in a	format that you	think deals well only with US-ASCII
	   characters.

       $Latin1Char_to_fallback{character}
	   Just	as above, but maps from	characters (like "\xE9", lowercase
	   e-acute) to characters (like	"e").

       $Code2USASCII{integer}
	   This	maps from US-ASCII codes (like 32) to the corresponding
	   character (like space, for 32).  Only characters 32 to 126 are
	   defined.  This is meant for use by "e2char($x)" when	it senses that
	   it's	running	on a non-ASCII platform	(where chr(32) doesn't get you
	   a space -- but $Code2USASCII{32} will).  It's documented here just
	   in case you might find it useful.

CAVEATS
       On Perl versions	before 5.7, Unicode characters with a value over 255
       (like lambda or emdash) can't be	conveyed.  This	module does work under
       such early Perl versions, but in	the place of each such character, you
       get a "?".  Latin-1 characters (characters 160-255) are unaffected.

       Under EBCDIC platforms, "e2char($n)" may	not always be the same as
       "chr(e2charnum($n))", and ditto for $Name2character{$name} and
       "chr($Name2character_number{$name})", because the strings are returned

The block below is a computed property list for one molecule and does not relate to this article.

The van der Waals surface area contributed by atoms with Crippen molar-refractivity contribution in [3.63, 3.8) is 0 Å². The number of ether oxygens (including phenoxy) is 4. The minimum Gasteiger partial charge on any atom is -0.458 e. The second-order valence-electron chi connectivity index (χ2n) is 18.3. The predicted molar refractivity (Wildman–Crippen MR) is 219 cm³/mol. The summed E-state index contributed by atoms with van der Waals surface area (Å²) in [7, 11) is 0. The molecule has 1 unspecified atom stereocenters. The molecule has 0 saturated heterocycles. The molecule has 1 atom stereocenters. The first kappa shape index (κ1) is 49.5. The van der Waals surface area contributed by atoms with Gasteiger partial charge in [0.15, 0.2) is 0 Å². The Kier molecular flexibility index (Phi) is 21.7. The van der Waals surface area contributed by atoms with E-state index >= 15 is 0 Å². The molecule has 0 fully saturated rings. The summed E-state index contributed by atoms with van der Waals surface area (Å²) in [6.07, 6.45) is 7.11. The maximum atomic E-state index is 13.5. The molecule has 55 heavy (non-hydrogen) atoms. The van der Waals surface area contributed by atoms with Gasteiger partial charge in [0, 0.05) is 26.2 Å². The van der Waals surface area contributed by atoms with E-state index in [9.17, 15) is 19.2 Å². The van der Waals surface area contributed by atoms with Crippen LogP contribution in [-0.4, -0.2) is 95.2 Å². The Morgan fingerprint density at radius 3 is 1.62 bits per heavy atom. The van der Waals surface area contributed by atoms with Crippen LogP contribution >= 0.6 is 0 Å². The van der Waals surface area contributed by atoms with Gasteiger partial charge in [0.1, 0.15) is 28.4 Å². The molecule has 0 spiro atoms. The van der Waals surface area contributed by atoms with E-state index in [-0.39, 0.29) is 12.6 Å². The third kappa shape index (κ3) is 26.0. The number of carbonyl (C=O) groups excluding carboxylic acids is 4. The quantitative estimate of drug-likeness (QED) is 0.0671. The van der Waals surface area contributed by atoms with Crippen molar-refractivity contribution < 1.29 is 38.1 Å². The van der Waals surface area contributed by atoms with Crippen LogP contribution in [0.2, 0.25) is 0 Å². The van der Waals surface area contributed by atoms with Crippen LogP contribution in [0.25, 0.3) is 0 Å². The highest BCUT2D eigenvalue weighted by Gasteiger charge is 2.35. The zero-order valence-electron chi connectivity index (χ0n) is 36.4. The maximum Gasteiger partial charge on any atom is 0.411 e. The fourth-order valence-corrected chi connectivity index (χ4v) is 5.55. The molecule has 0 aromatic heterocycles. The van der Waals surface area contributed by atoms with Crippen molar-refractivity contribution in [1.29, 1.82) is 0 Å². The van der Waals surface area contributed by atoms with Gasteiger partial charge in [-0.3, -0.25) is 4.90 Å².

as native, and the numbers are returned as Unicode.  However, for Perls
       starting	with v5.8, "e2char($n)"	is the same as
       "chr(utf8::unicode_to_native(e2charnum($n)))", and ditto	for
       $Name2character{$name} and
       "chr(utf8::unicode_to_native($Name2character_number{$name}))".

SEE ALSO
       Pod::Browser - a	pod web	server based on	Catalyst.

       Pod::Checker - check pod	documents for syntax errors.

       Pod::Coverage - check if	the documentation for a	module is
       comprehensive.

       perlpod - description of	pod format (for	people documenting with	pod).

       perlpodspec - specification of pod format (for people processing	it).

       Text::Unidecode - ASCII transliteration of Unicode text.

REPOSITORY
       <https://github.com/neilbowers/Pod-Escapes>

COPYRIGHT AND DISCLAIMERS
       Copyright (c) 2001-2004 Sean M. Burke.  All rights reserved.

       This library is free software; you can redistribute it and/or modify it
       under the same terms as Perl itself.

       This program is distributed in the hope that it will be useful, but
       without any warranty; without even the implied warranty of
       merchantability or fitness for a	particular purpose.

       Portions	of the data tables in this module are derived from the entity
       declarations in the W3C XHTML specification.

       Currently (October 2001), that's	these three:

	http://www.w3.org/TR/xhtml1/DTD/xhtml-lat1.ent
	http://www.w3.org/TR/xhtml1/DTD/xhtml-special.ent
	http://www.w3.org/TR/xhtml1/DTD/xhtml-symbol.ent

AUTHOR
       Sean M. Burke "sburke@cpan.org"

       Now being maintained by Neil Bowers <neilb@cpan.org>

perl v5.35.5			  2021-09-26		       Pod::Escapes(3)

NAME | SYNOPSIS | DESCRIPTION | GOODIES | CAVEATS | SEE ALSO | REPOSITORY | COPYRIGHT AND DISCLAIMERS | AUTHOR